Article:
Can an employee take shared parental leave if their partner is self-employed?
Yes, an employee can be eligible to take shared parental leave if their partner is self-employed, as long as the partner meets the relevant requirements relating to employment and earnings.
The employee's partner must have:
- been engaged in employment either as an employed or self-employed earner for any part of the week in at least 26 of the 66 weeks immediately before the expected week of birth (or the week of notification of matching for adoption); and
- average weekly earnings of at least £30 in any 13 of those 66 weeks.
For example, if the mother of a child is self-employed and eligible for maternity allowance (the test for entitlement to maternity allowance is the same as the employment and earnings test above for shared parental leave), the father, or the mother's partner, can take shared parental leave, provided that they meet the eligibility requirements. The mother would have to curtail their entitlement to maternity allowance. The mother would not be entitled to take shared parental leave in their own right if they are not an employee.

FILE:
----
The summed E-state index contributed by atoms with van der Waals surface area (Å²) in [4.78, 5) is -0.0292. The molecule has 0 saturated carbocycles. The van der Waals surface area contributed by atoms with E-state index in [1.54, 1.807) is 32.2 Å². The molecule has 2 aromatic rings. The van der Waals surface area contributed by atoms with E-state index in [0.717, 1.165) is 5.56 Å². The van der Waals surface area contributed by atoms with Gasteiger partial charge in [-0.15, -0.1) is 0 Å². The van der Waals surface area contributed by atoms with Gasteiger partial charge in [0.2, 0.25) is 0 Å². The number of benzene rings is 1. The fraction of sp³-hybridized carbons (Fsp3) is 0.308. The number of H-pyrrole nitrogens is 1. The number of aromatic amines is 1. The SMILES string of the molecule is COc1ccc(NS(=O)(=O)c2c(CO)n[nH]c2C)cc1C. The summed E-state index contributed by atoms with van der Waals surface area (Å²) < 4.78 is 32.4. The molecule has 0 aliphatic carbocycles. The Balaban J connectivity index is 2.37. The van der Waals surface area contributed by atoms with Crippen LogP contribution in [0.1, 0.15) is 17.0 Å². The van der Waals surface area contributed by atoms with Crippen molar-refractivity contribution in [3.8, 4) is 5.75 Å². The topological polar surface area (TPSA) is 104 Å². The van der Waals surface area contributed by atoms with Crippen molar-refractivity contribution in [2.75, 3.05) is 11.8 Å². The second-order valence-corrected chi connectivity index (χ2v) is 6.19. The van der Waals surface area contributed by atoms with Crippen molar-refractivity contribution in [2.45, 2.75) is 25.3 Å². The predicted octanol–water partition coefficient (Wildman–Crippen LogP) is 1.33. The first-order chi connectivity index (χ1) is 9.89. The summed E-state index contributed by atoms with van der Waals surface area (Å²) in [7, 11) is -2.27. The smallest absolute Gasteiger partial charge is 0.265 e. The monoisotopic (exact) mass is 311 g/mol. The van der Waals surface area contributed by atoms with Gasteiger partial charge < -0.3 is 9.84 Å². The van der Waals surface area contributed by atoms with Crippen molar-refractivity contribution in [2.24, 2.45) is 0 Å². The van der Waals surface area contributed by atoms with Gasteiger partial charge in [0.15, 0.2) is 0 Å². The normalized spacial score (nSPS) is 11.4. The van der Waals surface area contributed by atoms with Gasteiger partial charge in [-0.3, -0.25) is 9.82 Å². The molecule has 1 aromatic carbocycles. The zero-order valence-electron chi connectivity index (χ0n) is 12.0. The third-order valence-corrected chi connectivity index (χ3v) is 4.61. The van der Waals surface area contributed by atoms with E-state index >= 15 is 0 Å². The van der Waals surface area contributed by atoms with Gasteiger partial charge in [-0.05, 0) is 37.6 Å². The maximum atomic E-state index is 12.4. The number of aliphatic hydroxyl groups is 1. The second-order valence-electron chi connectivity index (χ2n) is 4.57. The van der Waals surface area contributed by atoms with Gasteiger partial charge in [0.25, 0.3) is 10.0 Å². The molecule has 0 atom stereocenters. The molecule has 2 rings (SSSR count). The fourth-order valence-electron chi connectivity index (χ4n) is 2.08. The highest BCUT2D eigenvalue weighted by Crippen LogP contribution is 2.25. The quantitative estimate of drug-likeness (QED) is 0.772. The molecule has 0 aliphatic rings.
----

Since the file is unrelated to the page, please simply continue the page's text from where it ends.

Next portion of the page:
Similarly, if the father of a child, or the mother's partner, is self-employed and meets the employment and earnings test, the mother can take shared parental leave provided that they meet the eligibility requirements. While the mother will not be able to share the leave with their partner if they are not an employee, the mother may choose to curtail their maternity leave and take shared parental leave instead, so that they can take their leave in a more flexible way, ie in more than one block.